A question I recently came across, Jquery and scope issues with $.post, is tagged , , and .

Of those three, I don't really see the point of . I suppose there's some possibility that there would be a question about using jQuery and AJAX but not jQuery's AJAX, but this possibility seems slight.

I've seen a few other posts on meta in this vein, (including Merge [.net-generics] into [generics]? recently) that cover the same ground for other sets of tags, so it seems that there are quite a few of these "compound" tags.

By compound tags, I mean tags that are created by combining two or more other tags that could each stand alone (in particular, excluding tags that specify versions, or that disambiguate between truly different concepts with the same name).

As I see it, compound tags are just noise, and potentially lead to questions that have the compound tag but omit the independent "parent" tags. Is there some benefit to these that I'm missing?

Edit: A few examples: (edit again: I'm happy to report that several of these examples have since been eliminated, made synonyms with their general forms, or otherwise dealt with)

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    These are such a pain... You can't just merge 'em, 'cause there are questions with nothing but this tag - and a lot more with neither [jquery] or [ajax]. See also: [javascript-events]
    – Shog9
    Commented Jun 3, 2011 at 4:47
  • I know nothing about the tools that are available to deal with stuff like this, but it seems like a "split" is sort of what should happen: all instances of [jquery-ajax] replaced with both [jquery] and [ajax]. If eliminating these is complicated, but they're still not desirable, should there be "community policing" to discourage the creation of new ones and/or the use of the existing ones? Commented Jun 3, 2011 at 5:08
  • I wonder what about tags like selectors which has different meanings in CSS/jQuery and Objective-C for example. Commented Jun 3, 2011 at 5:33
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    How important is it that a tag always refer to the same concept? It seems like it would be very important, since users follow single tags. [selectors] seems to fail there, but fixing that would mean encouraging [css-selectors]. Or is the current situation fine, that [selectors] always needs to be interpreted in context? At any rate, it still seems there are some much less problematic cases (like [jquery-ajax]). Commented Jun 3, 2011 at 5:47
  • @BoltClock'saUnicorn why is php-oop a synonym for php? hakre and i have retagged all questions now and either removed the tag or changed it to oop depending on what was applicable. that tag should not be a synonym imo.
    – Gordon
    Commented Jan 14, 2012 at 18:33
  • @Gordon: I have no idea - I didn't synonymize them. But what's the point of having a [php-oop] tag when [php][oop] will do? Commented Jan 14, 2012 at 18:44
  • @BoltClock'saUnicorn there is no point. thats why we retagged them. there shouldnt be any questions with php-oop anymore now (was about 50 of them). can you rediscuss with whoever synonymized php-oop to php what the reasoning behind that was please? i think it should be reverted.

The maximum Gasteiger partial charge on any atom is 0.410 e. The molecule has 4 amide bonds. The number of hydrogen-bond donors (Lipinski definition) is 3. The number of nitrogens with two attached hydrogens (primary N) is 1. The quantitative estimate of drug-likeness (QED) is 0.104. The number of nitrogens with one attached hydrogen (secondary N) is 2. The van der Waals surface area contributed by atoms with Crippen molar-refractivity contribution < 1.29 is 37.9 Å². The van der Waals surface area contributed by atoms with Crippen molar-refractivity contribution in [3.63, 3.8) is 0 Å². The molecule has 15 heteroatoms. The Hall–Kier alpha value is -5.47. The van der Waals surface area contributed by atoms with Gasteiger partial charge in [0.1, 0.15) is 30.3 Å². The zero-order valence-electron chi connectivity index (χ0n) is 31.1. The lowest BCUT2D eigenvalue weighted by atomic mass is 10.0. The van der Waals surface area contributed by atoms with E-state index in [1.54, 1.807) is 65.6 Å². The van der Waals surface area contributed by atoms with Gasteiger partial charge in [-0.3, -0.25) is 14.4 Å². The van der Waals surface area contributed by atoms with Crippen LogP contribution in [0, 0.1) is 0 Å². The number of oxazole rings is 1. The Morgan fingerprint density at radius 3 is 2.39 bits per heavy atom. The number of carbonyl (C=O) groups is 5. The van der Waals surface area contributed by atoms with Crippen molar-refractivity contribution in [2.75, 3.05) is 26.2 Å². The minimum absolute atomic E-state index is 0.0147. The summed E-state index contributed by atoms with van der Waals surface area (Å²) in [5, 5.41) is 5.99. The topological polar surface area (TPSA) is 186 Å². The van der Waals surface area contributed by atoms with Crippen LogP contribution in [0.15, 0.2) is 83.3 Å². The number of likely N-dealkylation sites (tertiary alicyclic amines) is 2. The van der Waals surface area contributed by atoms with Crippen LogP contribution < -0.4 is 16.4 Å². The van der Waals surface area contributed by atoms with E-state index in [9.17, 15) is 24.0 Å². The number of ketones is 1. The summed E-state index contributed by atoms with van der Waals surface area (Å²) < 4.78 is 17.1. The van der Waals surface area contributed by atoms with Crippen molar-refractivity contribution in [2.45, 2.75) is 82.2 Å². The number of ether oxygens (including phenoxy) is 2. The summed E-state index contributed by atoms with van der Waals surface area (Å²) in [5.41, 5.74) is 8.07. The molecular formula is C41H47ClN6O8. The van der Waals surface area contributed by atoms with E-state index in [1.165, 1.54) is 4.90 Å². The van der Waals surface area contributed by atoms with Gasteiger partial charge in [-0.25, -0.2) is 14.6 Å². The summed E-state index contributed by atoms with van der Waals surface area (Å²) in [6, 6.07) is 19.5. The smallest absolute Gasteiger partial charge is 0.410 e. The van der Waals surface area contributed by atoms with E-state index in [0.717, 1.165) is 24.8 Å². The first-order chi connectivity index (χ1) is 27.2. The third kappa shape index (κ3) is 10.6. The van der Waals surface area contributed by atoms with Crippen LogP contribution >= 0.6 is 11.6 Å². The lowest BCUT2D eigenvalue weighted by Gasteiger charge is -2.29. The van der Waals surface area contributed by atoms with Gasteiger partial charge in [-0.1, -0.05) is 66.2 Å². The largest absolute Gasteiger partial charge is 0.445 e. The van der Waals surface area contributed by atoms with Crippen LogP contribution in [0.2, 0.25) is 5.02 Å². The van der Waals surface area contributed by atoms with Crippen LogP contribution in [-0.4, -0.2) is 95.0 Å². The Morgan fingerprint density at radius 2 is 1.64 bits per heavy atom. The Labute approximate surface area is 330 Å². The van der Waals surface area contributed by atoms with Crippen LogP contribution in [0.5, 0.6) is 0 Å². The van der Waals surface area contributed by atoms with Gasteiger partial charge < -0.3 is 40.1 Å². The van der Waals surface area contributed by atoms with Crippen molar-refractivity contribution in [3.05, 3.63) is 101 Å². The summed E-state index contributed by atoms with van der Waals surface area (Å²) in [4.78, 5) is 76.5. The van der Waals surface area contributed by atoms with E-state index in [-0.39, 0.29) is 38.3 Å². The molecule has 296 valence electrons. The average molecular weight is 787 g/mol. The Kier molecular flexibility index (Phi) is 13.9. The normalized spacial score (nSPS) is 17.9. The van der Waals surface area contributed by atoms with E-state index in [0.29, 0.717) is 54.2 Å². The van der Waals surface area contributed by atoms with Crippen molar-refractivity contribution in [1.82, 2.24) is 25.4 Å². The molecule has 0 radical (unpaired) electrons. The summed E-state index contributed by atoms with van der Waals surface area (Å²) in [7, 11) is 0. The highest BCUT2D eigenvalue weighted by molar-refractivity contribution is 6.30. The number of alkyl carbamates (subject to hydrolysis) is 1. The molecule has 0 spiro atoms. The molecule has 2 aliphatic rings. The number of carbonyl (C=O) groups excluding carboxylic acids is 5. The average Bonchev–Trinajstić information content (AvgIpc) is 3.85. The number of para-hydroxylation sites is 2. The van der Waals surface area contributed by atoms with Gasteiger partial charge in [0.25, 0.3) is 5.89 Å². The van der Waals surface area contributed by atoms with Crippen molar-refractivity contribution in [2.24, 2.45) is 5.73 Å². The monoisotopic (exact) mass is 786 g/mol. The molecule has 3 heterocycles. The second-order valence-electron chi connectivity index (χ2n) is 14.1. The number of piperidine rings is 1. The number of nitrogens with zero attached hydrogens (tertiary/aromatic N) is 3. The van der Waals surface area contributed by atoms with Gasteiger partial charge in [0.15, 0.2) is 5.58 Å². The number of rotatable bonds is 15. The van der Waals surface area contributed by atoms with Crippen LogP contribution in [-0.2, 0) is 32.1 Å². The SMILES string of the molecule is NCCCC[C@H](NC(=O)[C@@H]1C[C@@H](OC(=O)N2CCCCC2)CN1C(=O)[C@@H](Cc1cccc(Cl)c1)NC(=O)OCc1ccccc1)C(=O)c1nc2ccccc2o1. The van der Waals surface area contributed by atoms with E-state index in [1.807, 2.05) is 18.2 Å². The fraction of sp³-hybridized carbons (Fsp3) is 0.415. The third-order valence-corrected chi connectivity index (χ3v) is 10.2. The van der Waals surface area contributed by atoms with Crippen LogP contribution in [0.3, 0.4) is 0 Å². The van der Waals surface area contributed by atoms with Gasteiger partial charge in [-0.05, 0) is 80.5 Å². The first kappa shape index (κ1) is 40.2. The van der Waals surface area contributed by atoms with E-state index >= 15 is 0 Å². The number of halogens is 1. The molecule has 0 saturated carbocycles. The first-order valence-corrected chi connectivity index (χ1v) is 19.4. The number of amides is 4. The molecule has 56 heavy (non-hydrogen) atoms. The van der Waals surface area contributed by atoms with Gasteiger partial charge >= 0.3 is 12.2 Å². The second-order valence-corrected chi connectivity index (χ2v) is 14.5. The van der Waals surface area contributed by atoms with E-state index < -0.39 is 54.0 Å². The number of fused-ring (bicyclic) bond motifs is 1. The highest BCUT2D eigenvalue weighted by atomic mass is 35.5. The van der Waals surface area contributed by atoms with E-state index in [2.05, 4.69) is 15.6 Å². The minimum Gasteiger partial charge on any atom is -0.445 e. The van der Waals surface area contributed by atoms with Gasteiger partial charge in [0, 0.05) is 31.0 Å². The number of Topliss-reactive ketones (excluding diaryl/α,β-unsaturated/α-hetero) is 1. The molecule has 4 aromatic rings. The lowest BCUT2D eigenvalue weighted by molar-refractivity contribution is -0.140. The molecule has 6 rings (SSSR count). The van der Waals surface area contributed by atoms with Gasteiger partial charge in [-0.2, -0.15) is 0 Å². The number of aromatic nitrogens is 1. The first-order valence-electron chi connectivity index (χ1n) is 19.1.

– Gordon
    Commented Jan 14, 2012 at 18:48
  • @Rubén while yes, this is discussing tags on a specific site, the answers are generic enough to apply to any site. Specifically, MP answer
    – Braiam
    Commented Aug 17, 2020 at 17:47

2 Answers 2


I see a benefit when it comes to what people have as "favorite" tags. For instance I have sql-server as one of my favorite tags because I like to see posts regarding SQL Server. But once I am in a SQL Server question I do want to know what version it is (and I don't think I would put a specific version as a favorite).

I can see a lot of situations where my answer would be different if a question I find with the SQL-Server tag is for sql-server-2000 instead of sql-server-2008, so the extra level of detail does come into play.

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    I think there's been some separate discussion on the special case of version tags and their usefulness. By compound tags here I meant the combination of two tags that are really independent (unlike your examples, since [2008] or [2000] have no meaning without the [sql-server] part). Commented Jun 3, 2011 at 14:43

The sad truth is that the powers that be don't really care how tags go. In a sense they are right to not care too, search tools are usually what should be used to get to a question, not so much tagging. There are far more pressing matters to them than tagging.

Trust me, most (if not all) re-tagging of this nature and attempts at sensible nomenclature end up as community efforts, not site policy. Part of the problem comes from tag creation, which is for SO at this point too open a process, and it's too easy to create tags unknowingly.

The worsts case of tag "compounding", in a sense, is and versus , as well as the various "-express" tags where the "-express" part is actually not key to the issue but just part of the asker's environment. At the same time you don't want an tag floating around just for that. (Even if there now is an express tag but in the sense of MVC framework for Node.js.)


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